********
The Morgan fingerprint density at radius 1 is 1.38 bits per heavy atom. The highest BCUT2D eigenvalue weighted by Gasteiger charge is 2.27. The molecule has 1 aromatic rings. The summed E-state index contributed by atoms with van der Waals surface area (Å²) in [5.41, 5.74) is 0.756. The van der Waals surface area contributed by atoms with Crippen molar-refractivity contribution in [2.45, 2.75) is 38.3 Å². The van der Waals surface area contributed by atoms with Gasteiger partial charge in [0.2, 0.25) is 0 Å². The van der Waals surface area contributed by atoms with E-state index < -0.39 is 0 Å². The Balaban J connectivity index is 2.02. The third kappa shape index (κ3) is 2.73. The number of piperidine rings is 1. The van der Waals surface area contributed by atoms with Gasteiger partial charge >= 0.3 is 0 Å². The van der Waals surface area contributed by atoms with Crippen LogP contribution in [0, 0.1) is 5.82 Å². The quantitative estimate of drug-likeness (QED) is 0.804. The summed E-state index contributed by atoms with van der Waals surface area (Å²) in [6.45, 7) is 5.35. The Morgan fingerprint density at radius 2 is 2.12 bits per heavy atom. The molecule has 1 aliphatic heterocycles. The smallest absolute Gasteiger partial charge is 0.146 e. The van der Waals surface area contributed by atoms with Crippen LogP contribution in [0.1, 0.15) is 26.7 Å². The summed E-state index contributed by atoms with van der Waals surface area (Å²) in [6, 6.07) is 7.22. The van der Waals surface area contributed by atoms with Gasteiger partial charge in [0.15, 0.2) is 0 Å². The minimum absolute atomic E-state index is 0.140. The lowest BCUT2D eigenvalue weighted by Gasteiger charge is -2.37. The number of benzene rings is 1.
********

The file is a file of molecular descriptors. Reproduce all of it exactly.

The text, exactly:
The Morgan fingerprint density at radius 1 is 1.38 bits per heavy atom. The highest BCUT2D eigenvalue weighted by Gasteiger charge is 2.27. The molecule has 1 aromatic rings. The summed E-state index contributed by atoms with van der Waals surface area (Å²) in [5.41, 5.74) is 0.756. The van der Waals surface area contributed by atoms with Crippen molar-refractivity contribution in [2.45, 2.75) is 38.3 Å². The van der Waals surface area contributed by atoms with Gasteiger partial charge in [0.2, 0.25) is 0 Å². The van der Waals surface area contributed by atoms with E-state index < -0.39 is 0 Å². The Balaban J connectivity index is 2.02. The third kappa shape index (κ3) is 2.73. The number of piperidine rings is 1. The van der Waals surface area contributed by atoms with Gasteiger partial charge >= 0.3 is 0 Å². The van der Waals surface area contributed by atoms with Crippen LogP contribution in [0, 0.1) is 5.82 Å². The quantitative estimate of drug-likeness (QED) is 0.804. The summed E-state index contributed by atoms with van der Waals surface area (Å²) in [6.45, 7) is 5.35. The Morgan fingerprint density at radius 2 is 2.12 bits per heavy atom. The molecule has 1 aliphatic heterocycles. The smallest absolute Gasteiger partial charge is 0.146 e. The van der Waals surface area contributed by atoms with Crippen LogP contribution in [0.1, 0.15) is 26.7 Å². The summed E-state index contributed by atoms with van der Waals surface area (Å²) in [6, 6.07) is 7.22. The van der Waals surface area contributed by atoms with Gasteiger partial charge in [0.15, 0.2) is 0 Å². The minimum absolute atomic E-state index is 0.140. The lowest BCUT2D eigenvalue weighted by Gasteiger charge is -2.37. The number of benzene rings is 1.